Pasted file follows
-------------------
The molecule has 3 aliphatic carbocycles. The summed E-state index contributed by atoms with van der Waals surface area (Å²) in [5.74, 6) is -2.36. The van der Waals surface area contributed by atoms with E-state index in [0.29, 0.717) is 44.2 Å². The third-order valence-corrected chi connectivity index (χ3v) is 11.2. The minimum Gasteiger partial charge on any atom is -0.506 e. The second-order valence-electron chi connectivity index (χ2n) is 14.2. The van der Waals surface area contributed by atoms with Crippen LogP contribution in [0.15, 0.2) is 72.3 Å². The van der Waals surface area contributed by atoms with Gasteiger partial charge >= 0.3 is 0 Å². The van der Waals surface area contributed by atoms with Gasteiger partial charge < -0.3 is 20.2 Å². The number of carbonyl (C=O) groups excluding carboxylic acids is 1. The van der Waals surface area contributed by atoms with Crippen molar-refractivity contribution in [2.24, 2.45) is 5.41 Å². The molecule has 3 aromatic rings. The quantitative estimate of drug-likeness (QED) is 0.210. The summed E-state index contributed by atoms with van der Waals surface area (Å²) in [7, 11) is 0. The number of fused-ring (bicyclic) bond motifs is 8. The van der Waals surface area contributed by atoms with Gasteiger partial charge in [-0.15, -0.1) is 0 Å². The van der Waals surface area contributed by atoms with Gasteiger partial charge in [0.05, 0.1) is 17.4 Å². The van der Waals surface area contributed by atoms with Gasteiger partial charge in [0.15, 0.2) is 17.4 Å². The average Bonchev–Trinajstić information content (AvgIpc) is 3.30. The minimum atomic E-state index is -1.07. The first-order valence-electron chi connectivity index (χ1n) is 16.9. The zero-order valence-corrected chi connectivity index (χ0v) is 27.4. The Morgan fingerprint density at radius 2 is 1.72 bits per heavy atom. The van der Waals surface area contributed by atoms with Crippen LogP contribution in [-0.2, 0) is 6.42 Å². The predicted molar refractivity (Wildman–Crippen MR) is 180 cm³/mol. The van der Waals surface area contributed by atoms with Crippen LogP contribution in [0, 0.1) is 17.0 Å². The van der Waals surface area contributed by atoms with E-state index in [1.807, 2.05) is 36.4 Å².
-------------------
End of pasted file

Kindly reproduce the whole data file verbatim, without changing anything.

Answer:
The molecule has 3 aliphatic carbocycles. The summed E-state index contributed by atoms with van der Waals surface area (Å²) in [5.74, 6) is -2.36. The van der Waals surface area contributed by atoms with E-state index in [0.29, 0.717) is 44.2 Å². The third-order valence-corrected chi connectivity index (χ3v) is 11.2. The minimum Gasteiger partial charge on any atom is -0.506 e. The second-order valence-electron chi connectivity index (χ2n) is 14.2. The van der Waals surface area contributed by atoms with Crippen LogP contribution in [0.15, 0.2) is 72.3 Å². The van der Waals surface area contributed by atoms with Gasteiger partial charge >= 0.3 is 0 Å². The van der Waals surface area contributed by atoms with Gasteiger partial charge < -0.3 is 20.2 Å². The number of carbonyl (C=O) groups excluding carboxylic acids is 1. The van der Waals surface area contributed by atoms with Crippen molar-refractivity contribution in [2.24, 2.45) is 5.41 Å². The molecule has 3 aromatic rings. The quantitative estimate of drug-likeness (QED) is 0.210. The summed E-state index contributed by atoms with van der Waals surface area (Å²) in [7, 11) is 0. The number of fused-ring (bicyclic) bond motifs is 8. The van der Waals surface area contributed by atoms with Gasteiger partial charge in [-0.15, -0.1) is 0 Å². The van der Waals surface area contributed by atoms with Gasteiger partial charge in [0.05, 0.1) is 17.4 Å². The van der Waals surface area contributed by atoms with Gasteiger partial charge in [0.15, 0.2) is 17.4 Å². The average Bonchev–Trinajstić information content (AvgIpc) is 3.30. The minimum atomic E-state index is -1.07. The first-order valence-electron chi connectivity index (χ1n) is 16.9. The zero-order valence-corrected chi connectivity index (χ0v) is 27.4. The Morgan fingerprint density at radius 2 is 1.72 bits per heavy atom. The van der Waals surface area contributed by atoms with Crippen LogP contribution in [-0.2, 0) is 6.42 Å². The predicted molar refractivity (Wildman–Crippen MR) is 180 cm³/mol. The van der Waals surface area contributed by atoms with Crippen LogP contribution in [0, 0.1) is 17.0 Å². The van der Waals surface area contributed by atoms with E-state index in [1.807, 2.05) is 36.4 Å².